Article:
After more than two years of work, the Tear Film & Ocular Surface Society (TFOS) has released the TFOS DEWS II report, as a follow up to the original Dry Eye Workshop (DEWS) report from TFOS in 2007.
Key in this report is the redefinition of dry eye disease (DED) as “a multifactorial disease of the ocular surface characterized by a loss of homeostasis of the tear film and accompanied by ocular symptoms, in which tear film instability and hyperosmolarity, ocular surface inflammation and damage and neurosensory abnormalities, play etiological roles,” according to the report.
30 million affected in U.S.
The report says that because of its prevalence, dry eye is one of the most common complaints mentioned to eye care practitioners. Leslie O’Dell, OD, FAAO, director of the Dry Eye Center of Pennsylvania in York, Pennsylvania, serves on the public awareness committee for TFOS DEWS II. “I wasn’t one of the authors of the report, but I’ve sat in on meetings where ODs, MDs and research PhDs all have the same message: we want to improve the treatment of dry eye.”
Dr. O’Dell is pleased by the representation of women, not only in the area of study as dry eye symptoms are particularly common in postmenopausal women—but also by the number of women who were involved in the collaboration and research. The report examines the new understanding of dry eye and also identifies areas yet to be studied, such as the role of sex, gender, hormones and even iatrogenic and cosmetic-related causes.
The research recommends use of “triaging questions and risk factor analysis as part of a traditional patient history, leading to a detailed anterior eye examination and differential diagnosis based on the answers. If DED is suspected, a positive result to a screening questionnaire such as the 5-item Dry Eye Questionnaire (DEQ-5) or the Ocular Surface Disease Index (OSDI) should trigger further evaluation, with tear break-up time (non-invasive methods preferred), tear film osmolarity determination and ocular surface staining (that includes the cornea, conjunctiva and lid margin) with fluorescein and lissamine green.”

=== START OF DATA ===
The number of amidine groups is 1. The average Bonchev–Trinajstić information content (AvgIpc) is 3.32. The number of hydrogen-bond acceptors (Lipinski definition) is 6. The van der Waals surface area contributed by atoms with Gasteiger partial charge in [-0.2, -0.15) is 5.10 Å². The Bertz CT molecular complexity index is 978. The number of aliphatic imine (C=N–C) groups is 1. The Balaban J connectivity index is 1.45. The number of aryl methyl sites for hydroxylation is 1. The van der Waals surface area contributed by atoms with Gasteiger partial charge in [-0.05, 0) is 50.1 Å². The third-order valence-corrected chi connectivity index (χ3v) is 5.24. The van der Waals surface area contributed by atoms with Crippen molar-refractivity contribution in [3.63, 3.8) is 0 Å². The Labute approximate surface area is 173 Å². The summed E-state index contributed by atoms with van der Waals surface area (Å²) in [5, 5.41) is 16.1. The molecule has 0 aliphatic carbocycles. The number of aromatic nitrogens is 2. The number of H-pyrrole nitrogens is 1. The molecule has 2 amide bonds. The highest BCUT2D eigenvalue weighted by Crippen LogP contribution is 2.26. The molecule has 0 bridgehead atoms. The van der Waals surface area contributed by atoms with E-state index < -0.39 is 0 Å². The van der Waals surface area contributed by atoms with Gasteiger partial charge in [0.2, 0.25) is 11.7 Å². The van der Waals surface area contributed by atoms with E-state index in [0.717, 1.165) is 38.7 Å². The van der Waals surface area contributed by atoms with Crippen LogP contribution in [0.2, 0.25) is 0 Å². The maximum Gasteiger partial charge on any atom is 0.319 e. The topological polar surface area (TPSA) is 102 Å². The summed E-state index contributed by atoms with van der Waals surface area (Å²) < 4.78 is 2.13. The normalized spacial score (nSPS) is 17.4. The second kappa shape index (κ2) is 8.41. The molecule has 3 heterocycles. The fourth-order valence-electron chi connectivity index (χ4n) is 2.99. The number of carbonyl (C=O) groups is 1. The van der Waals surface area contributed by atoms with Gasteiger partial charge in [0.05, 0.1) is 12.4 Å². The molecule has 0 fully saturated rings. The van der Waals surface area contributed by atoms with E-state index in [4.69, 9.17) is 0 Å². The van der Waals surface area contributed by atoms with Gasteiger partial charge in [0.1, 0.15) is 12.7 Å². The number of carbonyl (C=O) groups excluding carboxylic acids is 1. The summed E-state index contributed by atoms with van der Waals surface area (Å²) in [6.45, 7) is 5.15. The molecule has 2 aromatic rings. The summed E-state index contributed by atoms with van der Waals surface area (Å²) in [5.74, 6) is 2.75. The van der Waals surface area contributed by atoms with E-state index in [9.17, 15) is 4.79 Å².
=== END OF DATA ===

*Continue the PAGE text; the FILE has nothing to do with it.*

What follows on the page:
Once the diagnosis has been made that a patient has DED, then the practitioner can subtype it as aqueous deficiency, evaporative or mixed to identify the most appropriate treatment. “Our failure in resolving patient symptoms and signs of DED may relate more to a lack of success in determining and targeting the underlying nature or cause of a patient’s DED than a failure of the treatment itself,” the report says, noting the management of the disease can be complex but needs to be made relatively simple for patients to follow.
Download the Report
Download the TFOS DEWS II report for free by visiting tearfilm.org.